The Lansing folk singer-songwriter and fingerstyle guitarist beautifully encapsulates the state’s sonic sense of tranquility on his latest album, Even in Absence. With magical, pastoral references to the Grand River, Lake Superior, Pictured Rocks and other Great Lakes gems, Pride paints a seasonal, insightful canvas filled with introspective themes of loss, resilience, growth and change.
“I grew up spending a lot of time outdoors, and I’m still big into camping, fly-fishing, hiking and all that. Northern Michigan has always been a really special place for me, so it just kind of naturally makes its way in. Whether I know it or not, I process these experiences in nature and in different parts of Michigan. I think they just all kind of fall into place, and they relate to each other somehow,” he said.
Pride intricately stitches personal, transcendental moments through 10 serene Even in Absence tracks, including the calming title track. Twirling acoustic strums, glistening piano, peaceful violin and Pride’s warm vocals soothe listeners as they quietly reflect on a still September night, “Even in the ebb/The flow of going I pine/I strive to mend the losing/To know we won’t/Be parting then/Even in the changing/The fraying thread/In the almost lost/A sentiment sought/A golden friend.”
As Pride’s latest single and album title, “Even in Absence” establishes a timeless, acoustic-centered sonic quality that instantly appeals to folk music aficionados across all generations. Think hints of Simon & Garfunkel, The Tallest Man on Earth and Nick Drake fused with special musical seasonings from a Michigan-made singer-songwriter.
“When I wrote the songs and recorded them, I was only listening to old Simon & Garfunkel, Joni Mitchell and Nick Drake albums. I think their songwriting style and instrumentation came through in Even in Absence because I had been listening to them so much during that time,” Pride said.
Pride magically captures his vintage folk aesthetic through a contemplative, poignant “Even in Absence” video directed by Shaina Mahler, who also created the album’s artwork. The thoughtful video reflects Pride’s delicate performance as crystal sea-inspired ornaments and hand-held mirrors depict a quiet, dreamy world beyond the looking glass.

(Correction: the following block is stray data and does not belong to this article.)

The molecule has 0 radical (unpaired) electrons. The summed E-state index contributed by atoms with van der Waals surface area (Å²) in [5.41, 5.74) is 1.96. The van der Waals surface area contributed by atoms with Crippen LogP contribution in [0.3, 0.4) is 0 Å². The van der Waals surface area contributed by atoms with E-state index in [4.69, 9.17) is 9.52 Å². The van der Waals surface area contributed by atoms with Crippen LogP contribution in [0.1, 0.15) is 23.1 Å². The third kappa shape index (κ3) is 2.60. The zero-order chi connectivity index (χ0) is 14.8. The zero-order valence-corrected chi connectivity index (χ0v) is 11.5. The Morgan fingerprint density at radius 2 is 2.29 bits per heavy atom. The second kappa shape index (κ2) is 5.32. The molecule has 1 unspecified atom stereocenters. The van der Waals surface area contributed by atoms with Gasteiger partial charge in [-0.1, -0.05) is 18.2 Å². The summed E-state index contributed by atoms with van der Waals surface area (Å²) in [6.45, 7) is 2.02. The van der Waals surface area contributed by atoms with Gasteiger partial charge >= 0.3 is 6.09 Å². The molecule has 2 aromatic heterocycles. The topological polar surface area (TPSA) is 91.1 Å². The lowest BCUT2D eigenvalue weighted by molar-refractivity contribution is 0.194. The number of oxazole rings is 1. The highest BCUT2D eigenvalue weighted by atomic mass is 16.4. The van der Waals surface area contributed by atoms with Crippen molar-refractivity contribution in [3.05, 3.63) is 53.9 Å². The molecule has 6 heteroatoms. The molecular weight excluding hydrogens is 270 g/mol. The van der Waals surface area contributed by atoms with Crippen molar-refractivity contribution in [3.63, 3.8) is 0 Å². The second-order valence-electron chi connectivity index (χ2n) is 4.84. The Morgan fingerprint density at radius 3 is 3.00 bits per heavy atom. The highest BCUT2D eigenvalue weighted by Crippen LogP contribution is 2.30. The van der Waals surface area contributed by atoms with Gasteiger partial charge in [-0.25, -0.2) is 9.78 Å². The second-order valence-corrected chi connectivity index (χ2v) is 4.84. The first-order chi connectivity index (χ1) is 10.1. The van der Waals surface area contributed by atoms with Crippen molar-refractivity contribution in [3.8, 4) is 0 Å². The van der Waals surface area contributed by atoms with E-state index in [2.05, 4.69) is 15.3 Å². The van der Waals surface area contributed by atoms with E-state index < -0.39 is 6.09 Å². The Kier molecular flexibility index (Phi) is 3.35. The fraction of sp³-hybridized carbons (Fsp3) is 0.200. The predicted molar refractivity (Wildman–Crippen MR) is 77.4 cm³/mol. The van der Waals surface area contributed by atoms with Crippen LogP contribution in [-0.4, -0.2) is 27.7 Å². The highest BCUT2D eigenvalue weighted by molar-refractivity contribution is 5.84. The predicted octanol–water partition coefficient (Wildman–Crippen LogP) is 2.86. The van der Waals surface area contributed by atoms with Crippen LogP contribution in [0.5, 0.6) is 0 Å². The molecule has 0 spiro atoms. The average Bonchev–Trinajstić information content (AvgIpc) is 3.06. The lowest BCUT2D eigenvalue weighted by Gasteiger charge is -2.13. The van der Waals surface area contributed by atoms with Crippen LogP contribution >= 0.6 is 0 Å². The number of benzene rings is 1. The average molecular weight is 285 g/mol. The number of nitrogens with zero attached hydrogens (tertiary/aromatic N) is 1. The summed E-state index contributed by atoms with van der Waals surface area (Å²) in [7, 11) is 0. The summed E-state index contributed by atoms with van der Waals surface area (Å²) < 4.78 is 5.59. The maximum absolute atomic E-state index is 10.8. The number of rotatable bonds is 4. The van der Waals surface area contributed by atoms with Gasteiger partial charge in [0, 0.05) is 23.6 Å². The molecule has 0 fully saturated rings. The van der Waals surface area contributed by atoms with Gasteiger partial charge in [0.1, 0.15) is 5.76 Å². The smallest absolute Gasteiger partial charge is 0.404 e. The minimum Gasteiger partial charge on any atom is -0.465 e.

“She has an incredible, amazing eye and style. One day we were sitting outside in our backyard, and she decided to start taking some photos, and I just sang along to the song. She brought so much to the video and the album artwork and embroidered all of the writing on the album cover. It was really special that we were able to collaborate on both of those things,” he said.
In this case, the Lansing indie rock quartet’s newest album functions as a sonic potion drenching listeners in soothing waves of vibrant folk-influenced dream pop.
“We knew that was the kind of record we wanted to make. Michael Boyes and I had done a lot of acoustic shows together, or rather where he played acoustic and I played electric,” said Tommy McCord, Drinking Mercury’s guitarist and vocalist, about the band’s latest release out today via GTG Records.
“We had focused on embracing that sort of finger style-like folky guitar playing and bringing that in with more textural and psychedelic stuff. From there, it was a matter of filling in the arrangements, but we all knew we wanted to have the vocals be really prominent and arranged on the album.”
Soaring vocal harmonies intertwined with slow, thumping drumbeats, driving basslines and gentle acoustic and electric guitars abound on the band’s striking follow-up to 2011’s alt-folk debut, “Orcades.”
Recording Drinking Mercury, Split Album with The Soods